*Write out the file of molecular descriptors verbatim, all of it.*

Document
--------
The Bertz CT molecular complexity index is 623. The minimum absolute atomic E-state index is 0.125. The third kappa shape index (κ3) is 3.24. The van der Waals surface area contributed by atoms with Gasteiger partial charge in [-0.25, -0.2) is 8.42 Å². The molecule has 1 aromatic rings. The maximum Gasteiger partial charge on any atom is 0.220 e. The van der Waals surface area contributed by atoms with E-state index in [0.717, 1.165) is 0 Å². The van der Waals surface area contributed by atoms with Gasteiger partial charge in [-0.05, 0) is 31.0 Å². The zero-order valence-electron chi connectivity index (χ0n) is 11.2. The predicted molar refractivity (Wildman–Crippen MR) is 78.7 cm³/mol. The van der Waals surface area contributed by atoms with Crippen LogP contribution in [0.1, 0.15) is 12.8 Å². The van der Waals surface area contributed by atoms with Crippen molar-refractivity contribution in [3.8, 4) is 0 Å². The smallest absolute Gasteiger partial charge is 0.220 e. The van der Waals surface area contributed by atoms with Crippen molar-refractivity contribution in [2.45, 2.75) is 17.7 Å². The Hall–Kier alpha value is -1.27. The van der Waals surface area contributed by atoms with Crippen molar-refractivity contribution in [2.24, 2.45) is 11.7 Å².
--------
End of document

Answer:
The Bertz CT molecular complexity index is 623. The minimum absolute atomic E-state index is 0.125. The third kappa shape index (κ3) is 3.24. The van der Waals surface area contributed by atoms with Gasteiger partial charge in [-0.25, -0.2) is 8.42 Å². The molecule has 1 aromatic rings. The maximum Gasteiger partial charge on any atom is 0.220 e. The van der Waals surface area contributed by atoms with E-state index in [0.717, 1.165) is 0 Å². The van der Waals surface area contributed by atoms with Gasteiger partial charge in [-0.05, 0) is 31.0 Å². The zero-order valence-electron chi connectivity index (χ0n) is 11.2. The predicted molar refractivity (Wildman–Crippen MR) is 78.7 cm³/mol. The van der Waals surface area contributed by atoms with Crippen LogP contribution in [0.1, 0.15) is 12.8 Å². The van der Waals surface area contributed by atoms with Crippen molar-refractivity contribution in [3.8, 4) is 0 Å². The smallest absolute Gasteiger partial charge is 0.220 e. The van der Waals surface area contributed by atoms with Crippen molar-refractivity contribution in [2.45, 2.75) is 17.7 Å². The Hall–Kier alpha value is -1.27. The van der Waals surface area contributed by atoms with Crippen molar-refractivity contribution in [2.24, 2.45) is 11.7 Å².